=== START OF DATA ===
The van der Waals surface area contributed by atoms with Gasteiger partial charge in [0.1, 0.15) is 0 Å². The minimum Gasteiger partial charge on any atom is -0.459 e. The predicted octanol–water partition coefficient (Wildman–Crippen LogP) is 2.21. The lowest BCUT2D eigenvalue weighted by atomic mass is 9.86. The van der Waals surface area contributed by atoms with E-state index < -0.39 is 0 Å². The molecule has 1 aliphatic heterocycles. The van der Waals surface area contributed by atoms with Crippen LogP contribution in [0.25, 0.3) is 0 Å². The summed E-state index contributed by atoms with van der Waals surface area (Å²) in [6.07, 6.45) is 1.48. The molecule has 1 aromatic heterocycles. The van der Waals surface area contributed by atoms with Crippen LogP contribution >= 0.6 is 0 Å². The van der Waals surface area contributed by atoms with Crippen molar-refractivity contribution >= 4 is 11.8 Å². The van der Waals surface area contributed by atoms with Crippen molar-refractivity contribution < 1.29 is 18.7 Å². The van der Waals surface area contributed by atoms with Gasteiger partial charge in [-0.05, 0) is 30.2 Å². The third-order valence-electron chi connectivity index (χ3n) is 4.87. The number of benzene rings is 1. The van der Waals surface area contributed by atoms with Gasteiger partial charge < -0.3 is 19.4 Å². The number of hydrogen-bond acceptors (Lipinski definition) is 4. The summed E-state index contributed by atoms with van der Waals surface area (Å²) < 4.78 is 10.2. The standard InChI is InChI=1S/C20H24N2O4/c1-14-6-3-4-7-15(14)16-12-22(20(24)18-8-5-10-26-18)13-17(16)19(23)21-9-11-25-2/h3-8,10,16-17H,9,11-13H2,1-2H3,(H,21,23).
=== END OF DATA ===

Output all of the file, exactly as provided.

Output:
The van der Waals surface area contributed by atoms with Gasteiger partial charge in [0.1, 0.15) is 0 Å². The minimum Gasteiger partial charge on any atom is -0.459 e. The predicted octanol–water partition coefficient (Wildman–Crippen LogP) is 2.21. The lowest BCUT2D eigenvalue weighted by atomic mass is 9.86. The van der Waals surface area contributed by atoms with E-state index < -0.39 is 0 Å². The molecule has 1 aliphatic heterocycles. The van der Waals surface area contributed by atoms with Crippen LogP contribution in [0.25, 0.3) is 0 Å². The summed E-state index contributed by atoms with van der Waals surface area (Å²) in [6.07, 6.45) is 1.48. The molecule has 1 aromatic heterocycles. The van der Waals surface area contributed by atoms with Crippen LogP contribution >= 0.6 is 0 Å². The van der Waals surface area contributed by atoms with Crippen molar-refractivity contribution >= 4 is 11.8 Å². The van der Waals surface area contributed by atoms with Crippen molar-refractivity contribution < 1.29 is 18.7 Å². The van der Waals surface area contributed by atoms with Gasteiger partial charge in [-0.05, 0) is 30.2 Å². The third-order valence-electron chi connectivity index (χ3n) is 4.87. The number of benzene rings is 1. The van der Waals surface area contributed by atoms with Gasteiger partial charge < -0.3 is 19.4 Å². The number of hydrogen-bond acceptors (Lipinski definition) is 4. The summed E-state index contributed by atoms with van der Waals surface area (Å²) < 4.78 is 10.2. The standard InChI is InChI=1S/C20H24N2O4/c1-14-6-3-4-7-15(14)16-12-22(20(24)18-8-5-10-26-18)13-17(16)19(23)21-9-11-25-2/h3-8,10,16-17H,9,11-13H2,1-2H3,(H,21,23).